U. S. airlines are subject to $ 1,000 fines for failing to provide a smoke free seat for any passenger who wants one. The Interstate Commerce Commission has made "no smoking" the rule, rather than the exception, on all interstate passenger trains and buses. The Military segregates smokers and no longer distributes cigarette in C rations.
A growing number of restaurants now offer separate areas for nonsmokers. A ban on television and radio cigarette ads, health warnings and restrictions on public smoking in many states and cities make the United States a participant in world nonsmoking and antismoking efforts. The number of U. S. nonsmokers is rising as well.
1. With the world's efforts, more and more smokers have realized the harmful effect of smoking on environment.
2. 30 countries have introduced legislation to restrict smoking, though little has been done in most other countries.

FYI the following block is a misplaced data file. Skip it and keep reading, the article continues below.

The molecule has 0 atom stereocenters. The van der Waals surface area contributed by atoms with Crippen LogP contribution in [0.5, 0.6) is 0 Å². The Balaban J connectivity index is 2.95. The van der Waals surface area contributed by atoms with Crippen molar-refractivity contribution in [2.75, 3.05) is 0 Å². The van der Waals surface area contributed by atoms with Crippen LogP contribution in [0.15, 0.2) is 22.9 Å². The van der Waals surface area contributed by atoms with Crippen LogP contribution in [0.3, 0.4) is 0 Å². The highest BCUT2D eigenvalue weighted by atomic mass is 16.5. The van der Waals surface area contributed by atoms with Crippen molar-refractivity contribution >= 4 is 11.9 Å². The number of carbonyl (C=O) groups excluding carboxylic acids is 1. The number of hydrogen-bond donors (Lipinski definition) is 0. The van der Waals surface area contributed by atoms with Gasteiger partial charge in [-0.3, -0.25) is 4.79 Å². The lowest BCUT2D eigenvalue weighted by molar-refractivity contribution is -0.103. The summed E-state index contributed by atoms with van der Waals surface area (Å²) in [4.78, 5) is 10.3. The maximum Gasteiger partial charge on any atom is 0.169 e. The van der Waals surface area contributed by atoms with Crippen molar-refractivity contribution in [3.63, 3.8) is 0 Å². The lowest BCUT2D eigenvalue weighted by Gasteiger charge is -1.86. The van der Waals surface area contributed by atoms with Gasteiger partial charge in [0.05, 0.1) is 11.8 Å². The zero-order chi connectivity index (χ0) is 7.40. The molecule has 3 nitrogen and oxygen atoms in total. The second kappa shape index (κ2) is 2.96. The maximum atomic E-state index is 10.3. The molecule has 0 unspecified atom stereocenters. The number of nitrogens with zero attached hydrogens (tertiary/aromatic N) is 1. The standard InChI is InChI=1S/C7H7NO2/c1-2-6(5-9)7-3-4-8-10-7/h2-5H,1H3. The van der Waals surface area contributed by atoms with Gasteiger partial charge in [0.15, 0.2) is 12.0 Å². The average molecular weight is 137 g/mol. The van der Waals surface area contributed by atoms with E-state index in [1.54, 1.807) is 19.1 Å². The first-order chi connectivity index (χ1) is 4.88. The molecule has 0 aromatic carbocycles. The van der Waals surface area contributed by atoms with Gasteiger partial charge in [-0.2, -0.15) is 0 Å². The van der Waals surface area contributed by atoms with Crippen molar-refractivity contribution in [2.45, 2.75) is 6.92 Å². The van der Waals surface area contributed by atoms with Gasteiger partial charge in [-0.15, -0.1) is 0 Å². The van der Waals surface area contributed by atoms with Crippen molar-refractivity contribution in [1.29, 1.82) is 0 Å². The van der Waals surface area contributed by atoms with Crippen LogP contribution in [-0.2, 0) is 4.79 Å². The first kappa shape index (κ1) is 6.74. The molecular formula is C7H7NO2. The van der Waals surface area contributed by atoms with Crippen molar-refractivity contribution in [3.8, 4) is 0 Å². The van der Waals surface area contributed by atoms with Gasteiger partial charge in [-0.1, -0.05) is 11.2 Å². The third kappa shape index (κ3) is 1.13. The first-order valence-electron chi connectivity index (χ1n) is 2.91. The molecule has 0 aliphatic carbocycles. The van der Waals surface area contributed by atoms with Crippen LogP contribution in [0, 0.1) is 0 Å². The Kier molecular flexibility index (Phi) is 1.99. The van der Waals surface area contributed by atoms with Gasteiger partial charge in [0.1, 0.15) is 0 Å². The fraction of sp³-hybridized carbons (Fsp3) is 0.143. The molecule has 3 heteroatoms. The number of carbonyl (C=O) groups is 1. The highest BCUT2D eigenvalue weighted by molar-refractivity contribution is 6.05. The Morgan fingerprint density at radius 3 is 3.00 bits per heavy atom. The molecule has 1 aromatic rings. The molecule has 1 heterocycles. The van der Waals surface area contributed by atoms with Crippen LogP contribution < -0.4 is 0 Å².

3. The total number of smokers decreases while the number of female smokers increases in most countries.
4. Smokers in Latin America consume more cigarettes than in developed countries.
5. The improved economic situation in developing countries is the explanation of the rising number of smokers there.
6. Both Sweden and Great Britain raised cigarette prices to control the tobacco consumption.
7. The increasing number of nonsmokers in U. S. is the evidence to show that the U. S. antismoking campaign has been successful.
8. Tobacco companies are now getting more profit in______than before.
9. People aboard any flight in U. S. can get a
10. In West Germany, consideration of nonsmokers is ______ in the campaign against smoking.
答案：1. NG 2. Y 3. N 4. N 5. N 6. Y 7. Y 8. in developing countries 9. smoke free seat 10. encouraged